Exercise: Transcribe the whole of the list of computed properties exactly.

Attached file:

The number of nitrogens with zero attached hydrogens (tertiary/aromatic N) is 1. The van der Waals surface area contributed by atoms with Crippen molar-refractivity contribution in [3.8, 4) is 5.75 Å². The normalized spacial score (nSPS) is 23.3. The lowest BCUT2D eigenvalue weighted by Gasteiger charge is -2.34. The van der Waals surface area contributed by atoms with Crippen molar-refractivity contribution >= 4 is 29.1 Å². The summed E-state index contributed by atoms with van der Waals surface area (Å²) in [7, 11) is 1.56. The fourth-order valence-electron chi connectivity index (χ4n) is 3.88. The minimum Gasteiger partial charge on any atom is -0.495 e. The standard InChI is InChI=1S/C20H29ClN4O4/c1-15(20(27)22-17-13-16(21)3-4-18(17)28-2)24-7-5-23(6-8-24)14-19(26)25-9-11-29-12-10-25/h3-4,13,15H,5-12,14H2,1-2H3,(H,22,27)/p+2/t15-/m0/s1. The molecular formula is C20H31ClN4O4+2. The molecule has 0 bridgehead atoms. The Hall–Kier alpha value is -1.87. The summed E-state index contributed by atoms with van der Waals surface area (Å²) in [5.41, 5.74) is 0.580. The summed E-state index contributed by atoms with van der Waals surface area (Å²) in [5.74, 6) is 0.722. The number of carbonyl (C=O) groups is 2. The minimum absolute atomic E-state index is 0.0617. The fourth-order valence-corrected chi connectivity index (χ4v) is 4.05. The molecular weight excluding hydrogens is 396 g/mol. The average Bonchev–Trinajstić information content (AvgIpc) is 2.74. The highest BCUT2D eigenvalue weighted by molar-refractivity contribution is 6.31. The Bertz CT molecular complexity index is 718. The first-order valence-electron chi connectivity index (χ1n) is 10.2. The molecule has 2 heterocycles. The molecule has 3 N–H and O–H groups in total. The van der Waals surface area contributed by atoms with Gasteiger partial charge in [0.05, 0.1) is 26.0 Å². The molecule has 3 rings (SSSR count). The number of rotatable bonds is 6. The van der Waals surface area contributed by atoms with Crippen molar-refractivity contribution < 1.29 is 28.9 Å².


The number of nitrogens with zero attached hydrogens (tertiary/aromatic N) is 1. The van der Waals surface area contributed by atoms with Crippen molar-refractivity contribution in [3.8, 4) is 5.75 Å². The normalized spacial score (nSPS) is 23.3. The lowest BCUT2D eigenvalue weighted by Gasteiger charge is -2.34. The van der Waals surface area contributed by atoms with Crippen molar-refractivity contribution >= 4 is 29.1 Å². The summed E-state index contributed by atoms with van der Waals surface area (Å²) in [7, 11) is 1.56. The fourth-order valence-electron chi connectivity index (χ4n) is 3.88. The minimum Gasteiger partial charge on any atom is -0.495 e. The standard InChI is InChI=1S/C20H29ClN4O4/c1-15(20(27)22-17-13-16(21)3-4-18(17)28-2)24-7-5-23(6-8-24)14-19(26)25-9-11-29-12-10-25/h3-4,13,15H,5-12,14H2,1-2H3,(H,22,27)/p+2/t15-/m0/s1. The molecular formula is C20H31ClN4O4+2. The molecule has 0 bridgehead atoms. The Hall–Kier alpha value is -1.87. The summed E-state index contributed by atoms with van der Waals surface area (Å²) in [5.41, 5.74) is 0.580. The summed E-state index contributed by atoms with van der Waals surface area (Å²) in [5.74, 6) is 0.722. The number of carbonyl (C=O) groups is 2. The minimum absolute atomic E-state index is 0.0617. The fourth-order valence-corrected chi connectivity index (χ4v) is 4.05. The molecular weight excluding hydrogens is 396 g/mol. The average Bonchev–Trinajstić information content (AvgIpc) is 2.74. The highest BCUT2D eigenvalue weighted by molar-refractivity contribution is 6.31. The Bertz CT molecular complexity index is 718. The first-order valence-electron chi connectivity index (χ1n) is 10.2. The molecule has 2 heterocycles. The molecule has 3 N–H and O–H groups in total. The van der Waals surface area contributed by atoms with Gasteiger partial charge in [0.05, 0.1) is 26.0 Å². The molecule has 3 rings (SSSR count). The number of rotatable bonds is 6. The van der Waals surface area contributed by atoms with Crippen molar-refractivity contribution < 1.29 is 28.9 Å².